In my view, political dissatisfaction needs to be accompanied by some sort of alternative proposal, indicating a different approach to the political situation of interest. Frankly, I assumed that this was a standard and rational idea when it comes to any realm of dispute-resolution. The ideology being: “You can complain about something, but give us something else to work with.” This is what differentiates pragmatic progressives from idiotic non-conformists. To the global community’s demise, and to my personal entertainment, certain political leaders don’t seem to understand this basic idea.
The 2013 United Nations Security Council elections were held in New York City on October 17th, the results of which awarded Chile, Chad, Nigeria, Lithuania and Saudi Arabia the status of non-permanent members of the UNSC. Many thanked their respective divine entities for the replacement of Pakistan as the member for the Asia-Pacific group, a particularly controversial member due to their nuclear capabilities and less-than-friendly relationship with India, another nuclear power. It was also a historic day, as it was the first time that Saudi Arabia had been elected to the UNSC. Political and cultural diversity was on everybody’s minds, and many celebrated the inclusion of one of the most outspoken nations regarding the Syrian Civil War. Here was someone to finally tell Russia, the US and France where to shove their diplomatic solutions. Except, not really. It seems to me that Saudi Arabia got out of bed the next morning still hungry to make history, because in an unprecedented move they declined their elected seat. It took Saudi Arabia less than 24 hours to undo 2-years worth of effort from their New York-based diplomats, who are probably sitting in some hotel room beating their heads into walls. I like to imagine, somewhat unrealistically, that it all unfolded in the following manner:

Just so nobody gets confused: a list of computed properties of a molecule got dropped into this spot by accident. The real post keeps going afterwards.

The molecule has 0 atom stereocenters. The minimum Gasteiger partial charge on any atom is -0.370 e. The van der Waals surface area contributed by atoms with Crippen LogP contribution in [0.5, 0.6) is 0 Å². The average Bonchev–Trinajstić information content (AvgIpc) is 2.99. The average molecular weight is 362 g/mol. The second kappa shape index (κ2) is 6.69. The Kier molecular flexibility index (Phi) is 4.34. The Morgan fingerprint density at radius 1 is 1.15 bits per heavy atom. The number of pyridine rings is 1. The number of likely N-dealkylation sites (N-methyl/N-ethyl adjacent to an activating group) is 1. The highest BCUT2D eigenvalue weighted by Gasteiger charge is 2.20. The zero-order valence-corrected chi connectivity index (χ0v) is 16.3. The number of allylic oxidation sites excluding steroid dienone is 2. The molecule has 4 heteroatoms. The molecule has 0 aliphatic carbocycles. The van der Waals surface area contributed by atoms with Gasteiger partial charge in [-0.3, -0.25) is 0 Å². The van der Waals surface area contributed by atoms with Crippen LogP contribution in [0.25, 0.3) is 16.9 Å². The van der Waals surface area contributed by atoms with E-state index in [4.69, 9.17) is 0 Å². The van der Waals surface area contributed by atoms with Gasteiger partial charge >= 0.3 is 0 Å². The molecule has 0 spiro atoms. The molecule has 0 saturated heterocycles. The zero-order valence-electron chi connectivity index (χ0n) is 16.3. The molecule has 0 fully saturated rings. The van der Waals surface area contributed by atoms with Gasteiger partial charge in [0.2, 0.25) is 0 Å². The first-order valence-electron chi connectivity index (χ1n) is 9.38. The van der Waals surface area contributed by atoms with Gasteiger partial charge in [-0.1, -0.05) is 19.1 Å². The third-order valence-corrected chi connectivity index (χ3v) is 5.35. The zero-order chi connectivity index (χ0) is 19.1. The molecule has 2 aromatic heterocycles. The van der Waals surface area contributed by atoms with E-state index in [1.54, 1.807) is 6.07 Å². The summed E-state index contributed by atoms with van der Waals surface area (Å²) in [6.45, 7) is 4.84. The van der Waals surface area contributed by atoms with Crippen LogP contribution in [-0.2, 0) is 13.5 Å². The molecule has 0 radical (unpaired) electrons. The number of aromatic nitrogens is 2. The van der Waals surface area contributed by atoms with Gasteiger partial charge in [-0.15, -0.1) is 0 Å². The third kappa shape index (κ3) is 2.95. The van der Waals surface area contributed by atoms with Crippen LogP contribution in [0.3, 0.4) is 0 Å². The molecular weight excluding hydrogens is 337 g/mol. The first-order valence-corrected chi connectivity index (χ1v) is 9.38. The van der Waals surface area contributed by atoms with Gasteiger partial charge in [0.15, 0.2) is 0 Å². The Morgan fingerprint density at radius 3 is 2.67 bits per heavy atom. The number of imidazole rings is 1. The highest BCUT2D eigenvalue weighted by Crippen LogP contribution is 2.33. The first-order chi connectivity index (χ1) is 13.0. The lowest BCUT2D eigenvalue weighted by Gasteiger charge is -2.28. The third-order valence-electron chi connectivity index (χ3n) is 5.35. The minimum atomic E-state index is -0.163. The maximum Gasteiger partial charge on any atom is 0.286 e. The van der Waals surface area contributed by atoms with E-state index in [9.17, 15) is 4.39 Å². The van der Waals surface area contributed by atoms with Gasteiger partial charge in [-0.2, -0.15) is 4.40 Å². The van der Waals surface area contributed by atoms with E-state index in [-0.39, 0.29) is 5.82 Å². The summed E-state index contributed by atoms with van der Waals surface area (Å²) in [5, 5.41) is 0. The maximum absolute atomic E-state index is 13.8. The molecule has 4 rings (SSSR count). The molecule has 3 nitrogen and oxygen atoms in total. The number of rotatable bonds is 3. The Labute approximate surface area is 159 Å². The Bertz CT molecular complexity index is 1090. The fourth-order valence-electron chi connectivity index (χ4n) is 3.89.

Reputable UNSC member: “Congratulations Saudi Arabia, you’ve been elected to the UNSC!”
Saudi Arabia: “Thanks. I try.”
Reputable UNSC member: “It is truly a historic day. We are all tremendously optimistic to be working alongside you in the coming–”
Saudi Arabia: “I decline the seat and denounce this election.”
Reputable UNSC member: “…what.”
Saudi Arabia: “Eat it, bitch.”
I must clarify that I do not aim to propagate an anti-Saudi or anti-Islam sentiment. I would be critical of this absurd attitude had it originated from Israel, Russia, France, China, the US, El Salvador, Côte D’Ivoire, Azerbaijan or Saint Vincent and the Grenadines. What I despise and lament is the childishness and irrationality demonstrated by Saudi Arabia. If they were truly seeking resolutions shaped around their own interests, they would’ve held to that UNSC seat as if it had been a precious jewel. Looking through the most basic Machiavellian lens of political interaction, it is blatantly obvious that for the advancement of Saudi Arabian self-interest, they need to attain and secure a firm position on the decision-making side of international politics. Instead, they partake in the most ineffective and imprudent form of protest, permanently reinforcing their image as obstructionists and extremists. Why? Because Saudi Arabia happened to be in disagreement with the manner in which the UNSC approached the situation in Syria. That fact is, it isn’t difficult to assume the role of back-seat driver in the sphere of international relations. What is truly an arduous and turbulent endeavor is to actively partake in the process, working with other global leaders towards comprehensive and constructive policy.
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